Project explores habitat-based approach to conserving at-risk biodiversity

The Sustainable Forestry Initiative® (SFI), Weyerhaeuser Company, and NCASI recently supported an assessment by NatureServe of the extent to which globally imperiled and critically imperiled species and communities are associated with generalized habitat types. Participants in the SFI are expected to protect imperiled species and communities on lands they own or manage and to provide information about their protection to landowners from whom they procure wood. However, because field surveys are sometimes lacking, the exact locations of imperiled species and communities are not always known and many of the species are difficult to identify. Imperiled species/communities could be conserved in a more cost-effective manner if they were associated with generalized habitat types that may be more easily recognized by managers, landowners, and woods workers.

The NatureServe assessment encompassed three pilot regions:  the Southeast (Coastal Plain portions of North Carolina, South Carolina, and Georgia), Pacific Northwest (Cascades and Coast Ranges of Oregon and Washington), and Great Lakes (Northern forests of Michigan, Minnesota, and Wisconsin).  For each of the three pilot regions, NatureServe established lists of globally imperiled species and communities of conservation concern to the forest products industry, documented occurrences by county, and characterized the generalized habitat types as optimal, suitable, marginal, or unsuitable for each imperiled species/community.  Examples of generalized habitat types include NatureServe Ecological Systems, Society of American Foresters Cover Types, and the Wildlife TRACS system of Broad Habitat Types developed by the U.S. Fish and Wildlife Service.  In addition, NatureServe characterized associations of imperiled species and communities with finer-scale habitat attributes such as habitat inclusions (e.g., prairies, seeps, spray cliffs, caves), hydrologic regimes, landforms (outwash terraces, plateaus), landscape characteristics (e.g., interspersion of cropland), special habitat elements (e.g., tree cavities, logs), forest structural features (e.g., open canopies, grassy ground layer, shrub layer), soil characteristics, and topographic positions (e.g., mid slopes, toe slopes).  This information was entered into a searchable Microsoft Access database which can be used to develop reports listing terrestrial imperiled species and plant communities in the pilot regions that are expected to occur in specific counties, in generalized habitat types, and in association with finer-scale habitat attributes.  The reports can be used to inform landowners, woods workers, and others of potential occurrences of imperiled species/communities on lands that they manage or from which they procure wood.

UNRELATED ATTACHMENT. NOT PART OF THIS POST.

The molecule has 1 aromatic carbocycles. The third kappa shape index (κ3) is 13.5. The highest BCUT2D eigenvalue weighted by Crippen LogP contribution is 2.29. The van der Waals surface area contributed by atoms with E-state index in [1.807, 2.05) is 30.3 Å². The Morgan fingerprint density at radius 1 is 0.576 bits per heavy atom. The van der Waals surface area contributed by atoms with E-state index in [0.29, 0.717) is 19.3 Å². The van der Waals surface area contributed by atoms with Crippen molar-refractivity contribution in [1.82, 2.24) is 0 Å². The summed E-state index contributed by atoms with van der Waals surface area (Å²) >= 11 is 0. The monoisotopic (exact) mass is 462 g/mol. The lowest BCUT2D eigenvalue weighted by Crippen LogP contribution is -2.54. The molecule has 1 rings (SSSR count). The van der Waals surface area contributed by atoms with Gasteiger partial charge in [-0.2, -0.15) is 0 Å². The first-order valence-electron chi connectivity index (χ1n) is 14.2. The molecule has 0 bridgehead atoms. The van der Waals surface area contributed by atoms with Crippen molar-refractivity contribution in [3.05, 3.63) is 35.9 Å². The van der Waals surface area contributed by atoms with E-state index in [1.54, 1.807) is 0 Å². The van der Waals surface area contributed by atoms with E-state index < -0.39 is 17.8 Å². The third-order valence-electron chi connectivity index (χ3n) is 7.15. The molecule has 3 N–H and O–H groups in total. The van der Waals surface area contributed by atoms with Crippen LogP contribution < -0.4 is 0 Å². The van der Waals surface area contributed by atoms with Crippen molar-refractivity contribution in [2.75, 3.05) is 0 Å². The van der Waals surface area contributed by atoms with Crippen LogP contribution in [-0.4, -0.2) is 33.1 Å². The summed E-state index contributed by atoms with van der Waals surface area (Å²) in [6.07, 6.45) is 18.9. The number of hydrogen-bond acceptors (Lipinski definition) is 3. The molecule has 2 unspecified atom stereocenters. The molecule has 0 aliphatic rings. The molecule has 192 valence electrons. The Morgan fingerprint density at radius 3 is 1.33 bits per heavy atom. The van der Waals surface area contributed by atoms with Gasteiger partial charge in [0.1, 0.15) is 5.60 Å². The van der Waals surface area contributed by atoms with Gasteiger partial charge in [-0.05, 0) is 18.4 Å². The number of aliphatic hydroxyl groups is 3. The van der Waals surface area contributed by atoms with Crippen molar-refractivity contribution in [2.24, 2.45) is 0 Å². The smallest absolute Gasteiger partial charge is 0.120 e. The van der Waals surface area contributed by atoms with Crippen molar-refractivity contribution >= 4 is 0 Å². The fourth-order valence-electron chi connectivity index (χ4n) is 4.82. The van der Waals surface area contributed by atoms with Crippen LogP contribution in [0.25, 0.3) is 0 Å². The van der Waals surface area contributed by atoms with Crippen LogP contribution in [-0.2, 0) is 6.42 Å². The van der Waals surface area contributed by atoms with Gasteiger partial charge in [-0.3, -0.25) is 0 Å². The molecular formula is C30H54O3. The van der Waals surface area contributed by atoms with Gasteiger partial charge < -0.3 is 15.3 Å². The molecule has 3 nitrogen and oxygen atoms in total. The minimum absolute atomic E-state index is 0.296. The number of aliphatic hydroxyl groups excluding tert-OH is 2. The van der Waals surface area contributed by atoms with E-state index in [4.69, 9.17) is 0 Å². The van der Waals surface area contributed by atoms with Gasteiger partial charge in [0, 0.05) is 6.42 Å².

The investigators are currently developing plans for a follow-up field test to validate this habitat-based approach for protecting imperiled species and communities.  The field test would involve selecting a specific geographic area where surveys might be conducted to verify the predicted relationships between imperiled species/communities and generalized habitat types, assessing the extent to which current management and conservation practices consider imperiled species/communities, proposing a generalized process for applying this habitat-based approach that could be applied in any location, and potentially developing management information for landowners. 

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